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open internet? >> for the customer and. >> i am not yet sure whether we can achieve what we need to. so at this point i'm going to stay with that. >> i think it would be a disaster, which is why i said earlier i was glad to see it as a more viable option. i think all of the layers of the broadband ecosystem would wind up getting sucked into the regulation whether that is intended or not it would be done through the state commission and through the individuals that feel they can negate something in that process but it's not avoidable. so, i think it is far wiser to start out in a limited way and make the plead about work rather than start out with something that is potentially 20 years of
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litigation pretty much stopping innovation. >> jerry? >> it's hard to improve on that statement. it really is. i would say this, if we have to have something i think chair man wheeler is pointing us towards non- determination and it's hard to argue that. who could be against the nondiscrimination, but i think that it is the nose of the argument and that's where you're going which is to say once it's in, it's going to expand as you mentioned. that's my concern. >> so i think using the 706 706 authority is the right way to go into the chair man's initial instinct was the correct one to go. i think that you have to tolerate some priority deal with police them on a case-by-case basis on the fact after any discrimination rears its ugly head that bringing a title ii is
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like installing a fire hydrant in the kitchen in terms of putting out a kitchen fire. it's pleasing and your kids could flood the kitchen. >> i think section 76 can get the fcc where it needs to go and the simplest way forward given where we are today, and i think it is a reasonable approach. it was a couple days ago in the tenth circuit about the universal service compensation rules which added a further legal sanction saying that 706 is a viable task force. do they have a leg to stand on in the jurisdiction once you're out of the legacy traditional public switched telephone at work and the answer is yes it does.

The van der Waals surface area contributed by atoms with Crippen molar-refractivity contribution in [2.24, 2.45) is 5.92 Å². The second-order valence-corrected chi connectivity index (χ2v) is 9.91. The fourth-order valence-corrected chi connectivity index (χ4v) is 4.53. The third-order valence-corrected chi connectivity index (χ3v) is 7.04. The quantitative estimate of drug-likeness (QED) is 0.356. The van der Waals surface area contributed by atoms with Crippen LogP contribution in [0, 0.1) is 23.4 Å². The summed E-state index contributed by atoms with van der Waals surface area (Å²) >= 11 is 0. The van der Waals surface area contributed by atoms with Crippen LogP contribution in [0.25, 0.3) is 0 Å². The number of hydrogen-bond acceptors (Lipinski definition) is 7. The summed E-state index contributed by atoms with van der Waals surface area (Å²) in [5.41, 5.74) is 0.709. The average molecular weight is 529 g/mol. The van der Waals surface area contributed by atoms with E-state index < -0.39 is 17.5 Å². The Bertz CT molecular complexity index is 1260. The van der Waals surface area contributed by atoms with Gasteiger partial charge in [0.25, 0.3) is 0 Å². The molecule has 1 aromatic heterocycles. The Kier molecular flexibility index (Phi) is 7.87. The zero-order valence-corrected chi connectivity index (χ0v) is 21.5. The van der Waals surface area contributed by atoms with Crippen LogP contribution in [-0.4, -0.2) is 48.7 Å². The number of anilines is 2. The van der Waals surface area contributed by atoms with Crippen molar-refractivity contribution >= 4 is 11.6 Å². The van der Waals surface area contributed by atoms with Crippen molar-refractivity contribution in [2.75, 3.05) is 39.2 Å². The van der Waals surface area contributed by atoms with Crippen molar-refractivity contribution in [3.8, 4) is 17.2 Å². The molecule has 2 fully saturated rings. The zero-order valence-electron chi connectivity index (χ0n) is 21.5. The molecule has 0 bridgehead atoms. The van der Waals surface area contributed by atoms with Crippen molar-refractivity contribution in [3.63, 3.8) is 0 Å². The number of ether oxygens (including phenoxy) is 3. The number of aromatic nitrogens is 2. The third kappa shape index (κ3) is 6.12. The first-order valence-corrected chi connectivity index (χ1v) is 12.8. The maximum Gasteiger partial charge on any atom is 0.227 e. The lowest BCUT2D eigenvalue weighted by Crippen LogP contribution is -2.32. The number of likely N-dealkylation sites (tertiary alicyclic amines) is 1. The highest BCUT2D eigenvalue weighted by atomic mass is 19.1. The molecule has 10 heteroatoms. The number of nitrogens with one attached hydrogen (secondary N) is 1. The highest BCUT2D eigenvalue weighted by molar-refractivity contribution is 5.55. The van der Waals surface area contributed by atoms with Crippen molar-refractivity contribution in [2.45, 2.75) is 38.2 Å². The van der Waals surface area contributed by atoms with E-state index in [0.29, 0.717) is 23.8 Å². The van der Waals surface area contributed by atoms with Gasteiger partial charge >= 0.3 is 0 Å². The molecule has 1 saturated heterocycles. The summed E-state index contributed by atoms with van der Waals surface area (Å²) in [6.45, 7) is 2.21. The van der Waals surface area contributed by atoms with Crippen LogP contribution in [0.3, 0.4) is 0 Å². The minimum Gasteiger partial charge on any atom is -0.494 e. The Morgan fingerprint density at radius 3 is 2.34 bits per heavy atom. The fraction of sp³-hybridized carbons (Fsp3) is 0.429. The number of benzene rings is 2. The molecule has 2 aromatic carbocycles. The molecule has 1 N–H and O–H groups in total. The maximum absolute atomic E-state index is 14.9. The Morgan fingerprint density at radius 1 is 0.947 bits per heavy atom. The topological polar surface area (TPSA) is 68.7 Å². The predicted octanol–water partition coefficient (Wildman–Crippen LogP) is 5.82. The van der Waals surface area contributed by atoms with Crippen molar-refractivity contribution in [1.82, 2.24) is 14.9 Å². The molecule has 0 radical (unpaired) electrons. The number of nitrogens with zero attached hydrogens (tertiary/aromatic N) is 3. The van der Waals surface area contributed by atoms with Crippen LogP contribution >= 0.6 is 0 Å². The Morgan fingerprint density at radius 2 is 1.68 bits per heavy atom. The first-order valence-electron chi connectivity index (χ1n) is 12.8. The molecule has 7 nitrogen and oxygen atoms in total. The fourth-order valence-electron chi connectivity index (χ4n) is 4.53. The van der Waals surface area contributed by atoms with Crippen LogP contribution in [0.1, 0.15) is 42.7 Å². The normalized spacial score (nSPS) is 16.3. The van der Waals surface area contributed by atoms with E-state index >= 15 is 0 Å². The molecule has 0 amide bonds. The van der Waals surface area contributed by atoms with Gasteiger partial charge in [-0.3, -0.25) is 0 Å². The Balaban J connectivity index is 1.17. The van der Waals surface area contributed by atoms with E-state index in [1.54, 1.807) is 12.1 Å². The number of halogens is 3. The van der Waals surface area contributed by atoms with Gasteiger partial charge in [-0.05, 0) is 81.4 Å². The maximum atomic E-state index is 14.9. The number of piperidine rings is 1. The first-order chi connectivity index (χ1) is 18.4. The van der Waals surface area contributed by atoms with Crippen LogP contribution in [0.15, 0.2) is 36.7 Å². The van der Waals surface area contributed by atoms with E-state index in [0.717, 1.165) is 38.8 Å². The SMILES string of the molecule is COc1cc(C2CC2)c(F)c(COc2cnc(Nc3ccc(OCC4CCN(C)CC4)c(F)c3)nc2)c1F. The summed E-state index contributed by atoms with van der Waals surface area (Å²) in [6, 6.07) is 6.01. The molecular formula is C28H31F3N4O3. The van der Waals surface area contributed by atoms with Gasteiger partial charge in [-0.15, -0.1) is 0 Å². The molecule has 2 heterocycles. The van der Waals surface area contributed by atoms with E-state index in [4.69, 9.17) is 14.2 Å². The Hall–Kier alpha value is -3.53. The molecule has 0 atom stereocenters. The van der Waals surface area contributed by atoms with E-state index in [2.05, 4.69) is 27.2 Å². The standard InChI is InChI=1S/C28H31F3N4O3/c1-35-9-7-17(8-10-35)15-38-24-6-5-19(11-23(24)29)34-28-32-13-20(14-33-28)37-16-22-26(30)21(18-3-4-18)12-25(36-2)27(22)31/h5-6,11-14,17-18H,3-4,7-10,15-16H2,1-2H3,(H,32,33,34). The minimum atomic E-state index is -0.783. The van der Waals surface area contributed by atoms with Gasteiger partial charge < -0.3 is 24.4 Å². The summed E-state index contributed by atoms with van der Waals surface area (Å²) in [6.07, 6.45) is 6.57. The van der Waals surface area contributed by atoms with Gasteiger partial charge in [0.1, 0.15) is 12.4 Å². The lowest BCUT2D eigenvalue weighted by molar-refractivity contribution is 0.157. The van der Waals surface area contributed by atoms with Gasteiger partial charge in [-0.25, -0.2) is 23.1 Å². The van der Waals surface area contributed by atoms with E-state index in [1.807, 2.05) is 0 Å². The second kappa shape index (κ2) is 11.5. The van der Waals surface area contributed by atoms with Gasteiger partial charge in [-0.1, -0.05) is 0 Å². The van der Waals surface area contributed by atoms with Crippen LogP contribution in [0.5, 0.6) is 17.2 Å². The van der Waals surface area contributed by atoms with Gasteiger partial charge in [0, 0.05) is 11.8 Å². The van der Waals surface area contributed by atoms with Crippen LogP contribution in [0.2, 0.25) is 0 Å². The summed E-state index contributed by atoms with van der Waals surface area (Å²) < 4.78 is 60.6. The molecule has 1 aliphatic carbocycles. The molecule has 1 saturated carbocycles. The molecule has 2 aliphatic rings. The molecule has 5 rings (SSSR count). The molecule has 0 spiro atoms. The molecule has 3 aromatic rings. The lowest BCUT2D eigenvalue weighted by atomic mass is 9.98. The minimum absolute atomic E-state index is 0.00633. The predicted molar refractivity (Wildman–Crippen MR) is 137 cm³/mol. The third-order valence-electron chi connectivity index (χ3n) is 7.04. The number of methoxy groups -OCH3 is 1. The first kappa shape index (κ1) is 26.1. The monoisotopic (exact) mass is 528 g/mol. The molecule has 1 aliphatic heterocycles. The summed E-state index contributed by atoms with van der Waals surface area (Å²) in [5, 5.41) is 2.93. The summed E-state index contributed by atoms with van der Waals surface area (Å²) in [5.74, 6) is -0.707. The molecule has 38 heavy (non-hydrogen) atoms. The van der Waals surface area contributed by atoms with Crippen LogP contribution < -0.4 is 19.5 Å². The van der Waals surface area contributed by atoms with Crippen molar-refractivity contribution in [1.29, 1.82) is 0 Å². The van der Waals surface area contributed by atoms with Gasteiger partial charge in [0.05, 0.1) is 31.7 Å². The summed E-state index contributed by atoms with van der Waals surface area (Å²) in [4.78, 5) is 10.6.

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so i think that is a reasonable way to go forward. that's what this means to be the public utility and i think that the proceedings will hopefully get all of that on the table. >> let me see if there are any questions in the audience. i have one on this side of the room. please, briefly introduce yourself and keep your questions brief also. >> we gave a quick history lesson of all of the disputes that we have had in the public's time. one that hasn't been mentioned is the issue you mainly where you have the two entities in the content provider distribution
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entity. on the non- success depending on how you see that up with is a largely unregulated negotiation if that could be seen as things to come or if that is sufficiently different and is not a precedent or indicator. >> that was the answer to the notion if it is a contract we should let it happen. so what has been the result when we have this problem in the retransmission for the video, you have a company doing this game where they cut off service to customers starting off the block traffic and the ultimate
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result you wonder why your bill keeps going up into the disputes in the retransmission where the fcc is hamstrung by the rules and the ways interprete way is n the congressional mandate to get involved. the easy result is the parties eventually read the deal -left-brace prices and give consumers lots of challenge they don't actually want to that's what i'm afraid of. i think that to say that interconnection happens in a private way is great and should bbe room forprivate deals but ie point of the interconnection with the tragic outcome. >> i don't know if i draw the same ones that there are some behemoths that are trying to cut off and in that kind of bilateral negotiations there is little room for the regulation to do something good.
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the content is informative. if you pull the content provider into situations that it had the licensing its content there was no way to walk away from video, that of course would affect the terms and might create more disputes then you have current currently. >> the assumption is we are still going to have no walking oblockingon the internet at thes level it's not going to be possible to block the content provider and the levels above that there is a trace of networks for netflix to reach me. so if my access provider can get to me through a web of different